Jones & Leva, |
(Copper Creek, 2000)
This is the third CD from the extraordinary vocal team of Carol Elizabeth Jones and James Leva. Their sound is old-time, but the new songs they write are modern treasures. They are simply not comparable to any other act performing today. They are unique, and they should be heard.
Leva's original "Something Shall Remain" sets the tone, with its haunting suggestions of spiritual survival. Jones sings her own "Vertie's Dream" simply and eloquently. It's a deeply moving ballad of a possibly supernatural occurrence. "Sent To Me" is a lovely country song, written by Jones with a sincere simplicity. "Dip Your Fingers in Some Water" is a traditional gospel song given such a spirited reading that I guarantee you'll be singing along by the last chorus.
"Scorned and Mocked" is a Leva gospel original whose a cappella chorus sounds ancient. Jones's "You're Not Mine" is a country wailer that's absolutely contagious. If you're a harmony singer, you'll find yourself adding a third part to the chorus. The next song, "When We Have Love," is a reply to the first song in that it is love that remains when all else is gone. Rooted in biblical themes, slightly Latin-tinged musically, the song is a sheer delight.
"River of Fire" is next, taking us into darker territory. Leva's very creepy love song is about a man obsessed with a woman now gone: "He is floating / He is sinking / He is burning in a river of fire." The next song is no less powerful. Jones's solo a cappella reading of "Guide Me O Thou Great Jehovah" rings with the voice of the mountains, rich with the ancient tones.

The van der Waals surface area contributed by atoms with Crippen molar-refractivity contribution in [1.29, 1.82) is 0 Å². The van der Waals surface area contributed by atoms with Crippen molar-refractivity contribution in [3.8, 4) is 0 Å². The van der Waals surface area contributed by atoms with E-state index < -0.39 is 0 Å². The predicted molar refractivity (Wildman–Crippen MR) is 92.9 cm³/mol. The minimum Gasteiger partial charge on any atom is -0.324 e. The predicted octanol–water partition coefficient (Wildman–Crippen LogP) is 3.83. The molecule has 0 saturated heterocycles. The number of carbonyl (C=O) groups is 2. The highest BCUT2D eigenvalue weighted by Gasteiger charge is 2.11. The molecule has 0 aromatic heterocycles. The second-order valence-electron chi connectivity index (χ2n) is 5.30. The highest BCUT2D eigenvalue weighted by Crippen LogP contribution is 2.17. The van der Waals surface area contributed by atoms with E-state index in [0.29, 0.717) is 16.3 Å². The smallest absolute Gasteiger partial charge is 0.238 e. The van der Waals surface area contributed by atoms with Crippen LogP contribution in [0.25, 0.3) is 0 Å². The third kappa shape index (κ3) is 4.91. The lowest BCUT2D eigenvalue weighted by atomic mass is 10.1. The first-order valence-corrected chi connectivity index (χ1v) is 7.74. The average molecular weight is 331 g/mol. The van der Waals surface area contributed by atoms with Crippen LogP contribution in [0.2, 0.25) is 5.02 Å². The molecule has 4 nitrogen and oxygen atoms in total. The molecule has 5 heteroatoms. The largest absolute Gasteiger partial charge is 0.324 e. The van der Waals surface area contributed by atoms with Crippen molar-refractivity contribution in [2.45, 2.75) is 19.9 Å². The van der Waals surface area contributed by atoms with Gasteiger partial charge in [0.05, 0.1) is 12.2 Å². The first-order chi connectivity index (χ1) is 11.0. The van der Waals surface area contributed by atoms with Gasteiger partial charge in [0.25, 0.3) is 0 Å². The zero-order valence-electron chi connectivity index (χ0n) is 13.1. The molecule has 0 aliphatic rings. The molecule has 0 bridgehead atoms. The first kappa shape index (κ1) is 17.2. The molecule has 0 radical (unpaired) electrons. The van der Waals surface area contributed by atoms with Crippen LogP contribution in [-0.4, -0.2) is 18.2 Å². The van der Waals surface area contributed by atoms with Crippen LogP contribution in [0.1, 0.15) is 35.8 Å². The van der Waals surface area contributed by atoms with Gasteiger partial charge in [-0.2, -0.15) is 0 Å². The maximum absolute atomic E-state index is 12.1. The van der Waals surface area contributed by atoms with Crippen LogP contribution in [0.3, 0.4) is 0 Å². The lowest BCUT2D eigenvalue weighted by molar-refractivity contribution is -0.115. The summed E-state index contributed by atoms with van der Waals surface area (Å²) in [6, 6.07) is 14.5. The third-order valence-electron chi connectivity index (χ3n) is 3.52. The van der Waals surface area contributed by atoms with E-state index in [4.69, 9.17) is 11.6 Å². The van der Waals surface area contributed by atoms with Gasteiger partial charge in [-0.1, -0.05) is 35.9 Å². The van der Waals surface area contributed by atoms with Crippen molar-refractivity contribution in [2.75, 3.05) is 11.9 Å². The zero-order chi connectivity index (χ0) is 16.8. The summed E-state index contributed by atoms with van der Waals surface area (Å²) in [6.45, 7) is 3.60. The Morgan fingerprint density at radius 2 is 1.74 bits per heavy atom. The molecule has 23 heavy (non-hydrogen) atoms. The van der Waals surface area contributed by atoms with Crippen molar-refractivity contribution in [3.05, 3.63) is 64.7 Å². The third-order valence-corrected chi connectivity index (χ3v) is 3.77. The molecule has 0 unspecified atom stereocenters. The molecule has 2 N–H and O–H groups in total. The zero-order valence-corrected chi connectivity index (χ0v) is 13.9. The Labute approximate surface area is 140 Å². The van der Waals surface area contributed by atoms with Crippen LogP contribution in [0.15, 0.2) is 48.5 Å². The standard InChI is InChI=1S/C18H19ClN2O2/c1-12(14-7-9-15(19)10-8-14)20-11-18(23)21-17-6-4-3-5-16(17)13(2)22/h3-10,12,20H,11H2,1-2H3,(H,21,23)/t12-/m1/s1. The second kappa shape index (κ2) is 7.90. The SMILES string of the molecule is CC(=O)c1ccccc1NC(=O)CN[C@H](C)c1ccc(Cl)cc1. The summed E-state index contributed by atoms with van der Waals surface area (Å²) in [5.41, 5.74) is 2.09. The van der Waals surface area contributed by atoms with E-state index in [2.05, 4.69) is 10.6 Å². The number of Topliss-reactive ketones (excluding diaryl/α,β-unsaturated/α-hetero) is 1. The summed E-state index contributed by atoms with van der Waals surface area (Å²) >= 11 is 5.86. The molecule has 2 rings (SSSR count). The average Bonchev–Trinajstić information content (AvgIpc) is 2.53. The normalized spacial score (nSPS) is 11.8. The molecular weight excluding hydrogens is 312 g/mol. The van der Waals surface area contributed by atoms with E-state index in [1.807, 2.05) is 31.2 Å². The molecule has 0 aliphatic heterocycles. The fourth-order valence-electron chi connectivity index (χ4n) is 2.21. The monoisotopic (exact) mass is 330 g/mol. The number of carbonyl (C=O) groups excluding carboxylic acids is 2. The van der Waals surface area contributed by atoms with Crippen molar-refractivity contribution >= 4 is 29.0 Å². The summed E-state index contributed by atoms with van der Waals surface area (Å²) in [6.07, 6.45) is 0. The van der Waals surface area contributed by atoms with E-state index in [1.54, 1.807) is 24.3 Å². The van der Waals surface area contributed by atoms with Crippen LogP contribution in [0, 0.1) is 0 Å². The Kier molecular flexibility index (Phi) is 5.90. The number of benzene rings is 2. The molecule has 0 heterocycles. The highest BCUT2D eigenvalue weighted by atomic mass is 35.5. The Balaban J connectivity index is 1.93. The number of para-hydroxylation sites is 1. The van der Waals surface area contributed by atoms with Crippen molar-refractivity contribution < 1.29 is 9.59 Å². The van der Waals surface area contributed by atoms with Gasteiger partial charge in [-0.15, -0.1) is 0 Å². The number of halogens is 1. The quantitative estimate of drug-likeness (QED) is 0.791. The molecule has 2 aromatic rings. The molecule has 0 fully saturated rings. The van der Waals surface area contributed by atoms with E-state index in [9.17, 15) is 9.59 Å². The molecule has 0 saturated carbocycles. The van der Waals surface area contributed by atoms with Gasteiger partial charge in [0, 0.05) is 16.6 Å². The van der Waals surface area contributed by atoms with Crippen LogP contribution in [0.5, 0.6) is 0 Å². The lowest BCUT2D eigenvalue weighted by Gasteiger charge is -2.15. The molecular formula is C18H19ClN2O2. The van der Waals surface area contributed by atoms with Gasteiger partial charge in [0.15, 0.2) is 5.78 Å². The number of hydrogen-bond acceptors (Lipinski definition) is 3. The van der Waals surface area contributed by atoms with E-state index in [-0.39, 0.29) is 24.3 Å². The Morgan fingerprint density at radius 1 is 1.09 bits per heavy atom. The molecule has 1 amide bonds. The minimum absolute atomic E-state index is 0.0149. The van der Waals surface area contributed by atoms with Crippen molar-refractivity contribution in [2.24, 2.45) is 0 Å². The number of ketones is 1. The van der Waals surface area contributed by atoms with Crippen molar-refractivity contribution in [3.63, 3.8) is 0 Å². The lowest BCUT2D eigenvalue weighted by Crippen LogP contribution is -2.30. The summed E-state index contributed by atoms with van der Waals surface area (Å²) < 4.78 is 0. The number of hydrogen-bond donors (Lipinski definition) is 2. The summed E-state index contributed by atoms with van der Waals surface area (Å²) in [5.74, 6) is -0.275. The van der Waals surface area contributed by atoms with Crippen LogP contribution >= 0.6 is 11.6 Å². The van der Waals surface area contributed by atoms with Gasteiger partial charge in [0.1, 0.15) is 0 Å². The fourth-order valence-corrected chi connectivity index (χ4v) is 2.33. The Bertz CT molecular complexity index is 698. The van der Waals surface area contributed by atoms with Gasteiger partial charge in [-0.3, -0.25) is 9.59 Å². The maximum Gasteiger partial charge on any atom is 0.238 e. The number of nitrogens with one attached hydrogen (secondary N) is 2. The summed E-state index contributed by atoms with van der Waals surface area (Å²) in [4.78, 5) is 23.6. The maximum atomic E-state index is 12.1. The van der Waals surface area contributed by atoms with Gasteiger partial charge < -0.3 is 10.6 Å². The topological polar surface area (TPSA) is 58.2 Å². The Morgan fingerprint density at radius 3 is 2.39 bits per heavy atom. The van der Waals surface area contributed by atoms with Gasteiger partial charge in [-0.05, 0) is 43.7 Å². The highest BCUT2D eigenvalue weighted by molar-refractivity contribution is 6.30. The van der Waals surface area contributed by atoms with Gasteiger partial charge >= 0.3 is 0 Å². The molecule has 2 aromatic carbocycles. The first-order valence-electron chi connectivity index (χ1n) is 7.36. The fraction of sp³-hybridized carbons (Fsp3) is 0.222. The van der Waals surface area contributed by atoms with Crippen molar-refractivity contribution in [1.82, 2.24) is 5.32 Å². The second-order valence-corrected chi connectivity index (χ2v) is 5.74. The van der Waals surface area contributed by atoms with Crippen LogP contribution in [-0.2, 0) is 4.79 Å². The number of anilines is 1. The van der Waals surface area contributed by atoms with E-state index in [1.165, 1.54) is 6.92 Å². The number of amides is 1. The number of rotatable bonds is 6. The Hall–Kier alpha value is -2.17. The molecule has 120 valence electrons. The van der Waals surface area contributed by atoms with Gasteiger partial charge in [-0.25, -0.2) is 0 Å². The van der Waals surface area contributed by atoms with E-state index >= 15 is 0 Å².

The participants' instrumental skills get a showcase in "Washington's March/Jim and Arnold." Leva's skilled fiddling shines here. "The Man in Me," a Leva/Jones collaboration, is the only song that didn't do much for me. Blessed with interesting lyrics but an undistinguished melody, the song kept making me think of Nick Lowe's superior "The Beast in Me," the dark mirror-image of this song.
"I Ain't Big Enough" is the sole humorous song, and is funny enough to make you wish Jones and Leva would write more funny stuff, like, "Tomorrow in church I'll pray on high / But tonight I want to black your eye." The CD ends fittingly with "Minister's Farewell/Last of Callahan," a medley of a shaped note song and an old fiddle tune "said to be composed by a convict named Callahan just before his hanging." Cheery stuff.
Given fine instrumental support by John Reischman on mandolin and Dave Grant on bass, and Mike Seeger, David Winston, and Bobby Read on individual songs, Jones and Leva offer a strong program of new and old-time music. Hearing them is like returning to the past, or being in a slightly skewed present in which the old songs and ancient tones are the musical norm. This is haunting and powerful music, and you owe it to yourself to hear it.